AMD's socket AM1 is notoriously slow and gloriously inexpensive. Contributor Joe Trott tunes his machine in an effort to answer the question: Can this low-energy platform meet the most-basic needs of a performance enthusiast?
Today, I'm taking a road less traveled, although it won't be my first trip. I have often wondered how low I could go and still have a viable system. I previously paired an AMD X2 4850e with an HD4670 and found it "sufferable," but I especially wanted more CPU power for non-gaming tasks. Now let's see what happens if we simply add more cores.
Can the AM1 platform, featuring a low-power (25W) Kabini chip, serve as a viable general use machine? Does it ever make sense to use one? In particular, I'm motivated to find out if it is possible for someone in an off-grid environment where every watt counts to still enjoy using a full-function PC, even with a limited power budget.
Let's start with the motherboard. I have not been happy with the AM1 selections of our Best Motherboards, primarily because they have a mere two SATA ports. That may be adequate for a kiosk or HTPC, which has network storage available, but it's not sufficient for enthusiast oriented standalone builds that include an SSD boot drive, a larger mechanical HDD storage drive, and if only for loading commercial software and watching movies, an optical drive. Personally, I consider not being able to have three drives a deal breaker. ASRock has a couple of suitable options, however, and I chose their AM1H-ITX. It offers four SATA 6Gb/s ports and also throws flexible power options into the mix. It also offers overclocking, according to the company. Let's take a detailed look at this board and what it's capable of.
The codec is the high-end ALC892, which is near the top of the heap for motherboard sound. It offers 97dBA S/N on the outputs and 90dBA S/N on the inputs. It isn't professional quality, which requires at least 100dBA, but it is certainly good enough for mainstream use, including a 7.1 HTPC setup.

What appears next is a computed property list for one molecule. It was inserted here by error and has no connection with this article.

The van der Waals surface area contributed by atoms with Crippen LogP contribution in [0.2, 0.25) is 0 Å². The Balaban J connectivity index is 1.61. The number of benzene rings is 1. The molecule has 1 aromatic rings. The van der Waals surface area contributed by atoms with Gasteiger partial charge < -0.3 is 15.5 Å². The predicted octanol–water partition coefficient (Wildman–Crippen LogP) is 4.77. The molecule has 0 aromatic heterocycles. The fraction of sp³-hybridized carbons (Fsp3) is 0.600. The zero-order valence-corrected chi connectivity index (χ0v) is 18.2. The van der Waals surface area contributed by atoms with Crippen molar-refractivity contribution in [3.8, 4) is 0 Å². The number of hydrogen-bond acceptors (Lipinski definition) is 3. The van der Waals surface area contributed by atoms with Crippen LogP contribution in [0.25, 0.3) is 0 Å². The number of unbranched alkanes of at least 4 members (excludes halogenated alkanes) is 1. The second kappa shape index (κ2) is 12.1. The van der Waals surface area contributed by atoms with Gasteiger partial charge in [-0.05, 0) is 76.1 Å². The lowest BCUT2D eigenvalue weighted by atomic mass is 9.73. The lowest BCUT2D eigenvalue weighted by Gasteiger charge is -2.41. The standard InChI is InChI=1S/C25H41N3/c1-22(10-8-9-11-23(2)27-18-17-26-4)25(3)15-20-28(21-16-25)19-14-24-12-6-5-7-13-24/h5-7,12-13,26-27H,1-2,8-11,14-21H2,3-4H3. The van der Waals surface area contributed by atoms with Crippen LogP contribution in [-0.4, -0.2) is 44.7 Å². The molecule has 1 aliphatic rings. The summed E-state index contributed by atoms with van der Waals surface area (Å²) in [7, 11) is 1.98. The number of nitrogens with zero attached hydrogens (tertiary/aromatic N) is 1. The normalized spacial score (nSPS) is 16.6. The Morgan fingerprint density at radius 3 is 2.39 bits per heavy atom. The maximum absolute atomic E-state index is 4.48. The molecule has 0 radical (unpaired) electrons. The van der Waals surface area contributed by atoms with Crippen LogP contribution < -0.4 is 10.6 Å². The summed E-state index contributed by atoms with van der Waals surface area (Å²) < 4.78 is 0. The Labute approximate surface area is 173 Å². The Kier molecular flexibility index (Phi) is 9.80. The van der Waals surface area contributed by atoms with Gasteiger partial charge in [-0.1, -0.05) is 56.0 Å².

ASRock's AM1H-ITX uses Realtek's 8111GR network controller for its RJ-45 port, offering gigabit speeds. There is no radio on the board, however there is a mini-PCIe slot allowing you to add your own. Furthermore, it seems that ASRock may be expecting you to do this, as the I/O plate even includes cutouts for a pair of antennas. There are two USB3.0 ports and two USB2.0 ports on the rear panel, as well as HDMI, DVI-I, DisplayPort, and VGA monitor connections (HDMI or DisplayPort may be used, but not both at the same time). There's one more connector back here on the far right, a standard DC IN power connector. Yes, this board can be run off a laptop's 19V power brick. Capacitors are all solid, and chokes are ferrite core rather than the less efficient iron.
A Closer Look
Along with the board, you get a somewhat small 5-1/16" x 7-1/8" glue-bound manual, which will not want to lie flat. In addition to English you get German, French, Italian, Spanish, Russian, Portuguese, Turkish, and four [pictographic] Asian languages I do not recognize (Thai, Japanese, Chinese, ?) plus Bahasa Indonesian. There is a driver CD, I/O shield and the usual two SATA 6Gb/s cables. The screw for the mini-PCIe slot is already on the board. You also get a cord with three SATA power connectors on it; explanation coming up!
Like all ITX motherboards, the layout is somewhat cramped. A long card will overhang the front panel connectors, but should not interfere with them. The CR2032 battery is wrapped and taped to the back of the I/O connectors, so replacing it will involve some futzing around since it plugs into a two-pin header in the upper right corner.
The board is thick enough not to make you think it will snap while installing the stock AMD cooler. That uses a couple of pushpins not too different from the Intel cooler, although there are only two of them, unlike Intel's four. The SATA ports are all in the lower left corner, and alternate, so the clips will always face out. To the right of the SATA ports, and left of the 24-pin power connector, is a SATA power connector. This is where that included SATA power cable plugs in. If you use a DC power adapter, this cable provides power for up to two SATA devices. I'd like to see power for at least three here, although I suppose you could use a "Y" adapter or two.
Between the CPU socket and the PCIe slot is a cluster of other headers for the USB ports, a COM port, and the CLRCMOS jumper. There is also a TPM header. There is enough space around them that plugging cables in was not difficult. The front panel audio connector is behind the audio jacks on the rear panel, and there is finger room around it too. To the front of that you will find the mini-PCIe slot, with its screw already installed.
The only bizarre placement is the speaker header, which is way over on the right edge of the board. Despite the cramping, I did not find anything obstructed on the AM1H-ITX. Fan headers are near edges. There is no CPU power cable; this board is for CPUs with a maximum TDP of 25W, and it is not needed. There is also no diagnostic display or pilot LED when power has been applied.